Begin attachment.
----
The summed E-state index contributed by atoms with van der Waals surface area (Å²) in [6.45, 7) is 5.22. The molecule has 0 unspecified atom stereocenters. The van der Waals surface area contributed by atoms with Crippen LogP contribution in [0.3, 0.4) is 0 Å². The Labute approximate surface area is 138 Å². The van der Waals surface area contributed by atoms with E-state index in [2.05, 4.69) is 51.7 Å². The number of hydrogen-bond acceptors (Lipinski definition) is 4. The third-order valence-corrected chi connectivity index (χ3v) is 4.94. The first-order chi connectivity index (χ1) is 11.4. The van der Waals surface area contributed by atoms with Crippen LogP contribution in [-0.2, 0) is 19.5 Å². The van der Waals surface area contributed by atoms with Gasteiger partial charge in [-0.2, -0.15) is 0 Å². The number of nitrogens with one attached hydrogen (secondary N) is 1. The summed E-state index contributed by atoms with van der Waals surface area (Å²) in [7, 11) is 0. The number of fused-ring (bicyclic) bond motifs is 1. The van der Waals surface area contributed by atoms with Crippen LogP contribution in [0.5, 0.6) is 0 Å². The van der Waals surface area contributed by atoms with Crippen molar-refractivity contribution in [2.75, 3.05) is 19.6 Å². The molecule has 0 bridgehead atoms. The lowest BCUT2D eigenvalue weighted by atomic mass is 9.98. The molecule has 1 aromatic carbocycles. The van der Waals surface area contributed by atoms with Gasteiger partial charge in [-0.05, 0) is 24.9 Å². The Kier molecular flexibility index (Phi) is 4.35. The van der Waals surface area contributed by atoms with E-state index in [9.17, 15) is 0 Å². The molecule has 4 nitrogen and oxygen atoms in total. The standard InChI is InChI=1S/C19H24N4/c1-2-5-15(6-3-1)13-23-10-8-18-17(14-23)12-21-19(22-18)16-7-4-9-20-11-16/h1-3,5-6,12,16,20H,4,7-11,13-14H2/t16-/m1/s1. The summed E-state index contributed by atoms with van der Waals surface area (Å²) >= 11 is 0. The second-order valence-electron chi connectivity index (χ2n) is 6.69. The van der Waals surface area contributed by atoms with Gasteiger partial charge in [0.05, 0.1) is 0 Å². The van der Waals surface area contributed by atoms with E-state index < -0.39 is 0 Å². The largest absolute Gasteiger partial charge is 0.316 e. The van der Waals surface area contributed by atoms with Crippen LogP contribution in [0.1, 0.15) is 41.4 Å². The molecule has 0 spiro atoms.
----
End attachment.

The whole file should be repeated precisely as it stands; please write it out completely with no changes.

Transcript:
The summed E-state index contributed by atoms with van der Waals surface area (Å²) in [6.45, 7) is 5.22. The molecule has 0 unspecified atom stereocenters. The van der Waals surface area contributed by atoms with Crippen LogP contribution in [0.3, 0.4) is 0 Å². The Labute approximate surface area is 138 Å². The van der Waals surface area contributed by atoms with E-state index in [2.05, 4.69) is 51.7 Å². The number of hydrogen-bond acceptors (Lipinski definition) is 4. The third-order valence-corrected chi connectivity index (χ3v) is 4.94. The first-order chi connectivity index (χ1) is 11.4. The van der Waals surface area contributed by atoms with Crippen LogP contribution in [-0.2, 0) is 19.5 Å². The van der Waals surface area contributed by atoms with Gasteiger partial charge in [-0.2, -0.15) is 0 Å². The number of nitrogens with one attached hydrogen (secondary N) is 1. The summed E-state index contributed by atoms with van der Waals surface area (Å²) in [7, 11) is 0. The number of fused-ring (bicyclic) bond motifs is 1. The van der Waals surface area contributed by atoms with Crippen LogP contribution in [0.5, 0.6) is 0 Å². The van der Waals surface area contributed by atoms with Crippen molar-refractivity contribution in [2.75, 3.05) is 19.6 Å². The molecule has 0 bridgehead atoms. The lowest BCUT2D eigenvalue weighted by atomic mass is 9.98. The molecule has 1 aromatic carbocycles. The van der Waals surface area contributed by atoms with Gasteiger partial charge in [-0.05, 0) is 24.9 Å². The Kier molecular flexibility index (Phi) is 4.35. The van der Waals surface area contributed by atoms with E-state index in [9.17, 15) is 0 Å². The molecule has 4 nitrogen and oxygen atoms in total. The standard InChI is InChI=1S/C19H24N4/c1-2-5-15(6-3-1)13-23-10-8-18-17(14-23)12-21-19(22-18)16-7-4-9-20-11-16/h1-3,5-6,12,16,20H,4,7-11,13-14H2/t16-/m1/s1. The summed E-state index contributed by atoms with van der Waals surface area (Å²) >= 11 is 0. The second-order valence-electron chi connectivity index (χ2n) is 6.69. The van der Waals surface area contributed by atoms with Gasteiger partial charge in [0.05, 0.1) is 0 Å². The van der Waals surface area contributed by atoms with E-state index < -0.39 is 0 Å². The largest absolute Gasteiger partial charge is 0.316 e. The van der Waals surface area contributed by atoms with Crippen LogP contribution in [0.1, 0.15) is 41.4 Å². The molecule has 0 spiro atoms.